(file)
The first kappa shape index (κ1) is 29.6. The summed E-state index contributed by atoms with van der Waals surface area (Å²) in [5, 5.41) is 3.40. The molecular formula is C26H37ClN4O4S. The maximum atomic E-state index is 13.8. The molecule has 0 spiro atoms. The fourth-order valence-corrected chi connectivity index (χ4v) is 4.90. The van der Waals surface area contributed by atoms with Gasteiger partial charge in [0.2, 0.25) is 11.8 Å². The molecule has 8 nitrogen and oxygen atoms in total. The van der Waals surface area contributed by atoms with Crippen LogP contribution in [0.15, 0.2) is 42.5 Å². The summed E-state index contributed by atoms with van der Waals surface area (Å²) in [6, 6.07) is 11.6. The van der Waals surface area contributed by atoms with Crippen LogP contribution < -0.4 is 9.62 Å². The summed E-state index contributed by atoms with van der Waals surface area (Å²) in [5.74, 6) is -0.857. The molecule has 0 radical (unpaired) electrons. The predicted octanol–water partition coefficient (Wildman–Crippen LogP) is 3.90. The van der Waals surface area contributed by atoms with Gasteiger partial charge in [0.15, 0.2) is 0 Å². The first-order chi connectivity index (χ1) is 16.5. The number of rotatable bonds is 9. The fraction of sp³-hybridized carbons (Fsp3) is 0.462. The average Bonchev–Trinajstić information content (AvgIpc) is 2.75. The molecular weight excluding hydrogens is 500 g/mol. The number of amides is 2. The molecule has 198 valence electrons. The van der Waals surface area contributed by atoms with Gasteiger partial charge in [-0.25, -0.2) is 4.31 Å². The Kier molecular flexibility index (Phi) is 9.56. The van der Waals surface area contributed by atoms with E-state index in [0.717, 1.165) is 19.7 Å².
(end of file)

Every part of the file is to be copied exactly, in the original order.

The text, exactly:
The first kappa shape index (κ1) is 29.6. The summed E-state index contributed by atoms with van der Waals surface area (Å²) in [5, 5.41) is 3.40. The molecular formula is C26H37ClN4O4S. The maximum atomic E-state index is 13.8. The molecule has 0 spiro atoms. The fourth-order valence-corrected chi connectivity index (χ4v) is 4.90. The van der Waals surface area contributed by atoms with Gasteiger partial charge in [0.2, 0.25) is 11.8 Å². The molecule has 8 nitrogen and oxygen atoms in total. The van der Waals surface area contributed by atoms with Crippen LogP contribution in [0.15, 0.2) is 42.5 Å². The summed E-state index contributed by atoms with van der Waals surface area (Å²) in [6, 6.07) is 11.6. The van der Waals surface area contributed by atoms with Crippen LogP contribution < -0.4 is 9.62 Å². The summed E-state index contributed by atoms with van der Waals surface area (Å²) in [5.74, 6) is -0.857. The molecule has 0 radical (unpaired) electrons. The predicted octanol–water partition coefficient (Wildman–Crippen LogP) is 3.90. The van der Waals surface area contributed by atoms with Gasteiger partial charge in [0.15, 0.2) is 0 Å². The first-order chi connectivity index (χ1) is 16.5. The number of rotatable bonds is 9. The fraction of sp³-hybridized carbons (Fsp3) is 0.462. The average Bonchev–Trinajstić information content (AvgIpc) is 2.75. The molecular weight excluding hydrogens is 500 g/mol. The number of amides is 2. The molecule has 198 valence electrons. The van der Waals surface area contributed by atoms with Gasteiger partial charge in [-0.25, -0.2) is 4.31 Å². The Kier molecular flexibility index (Phi) is 9.56. The van der Waals surface area contributed by atoms with E-state index in [0.717, 1.165) is 19.7 Å².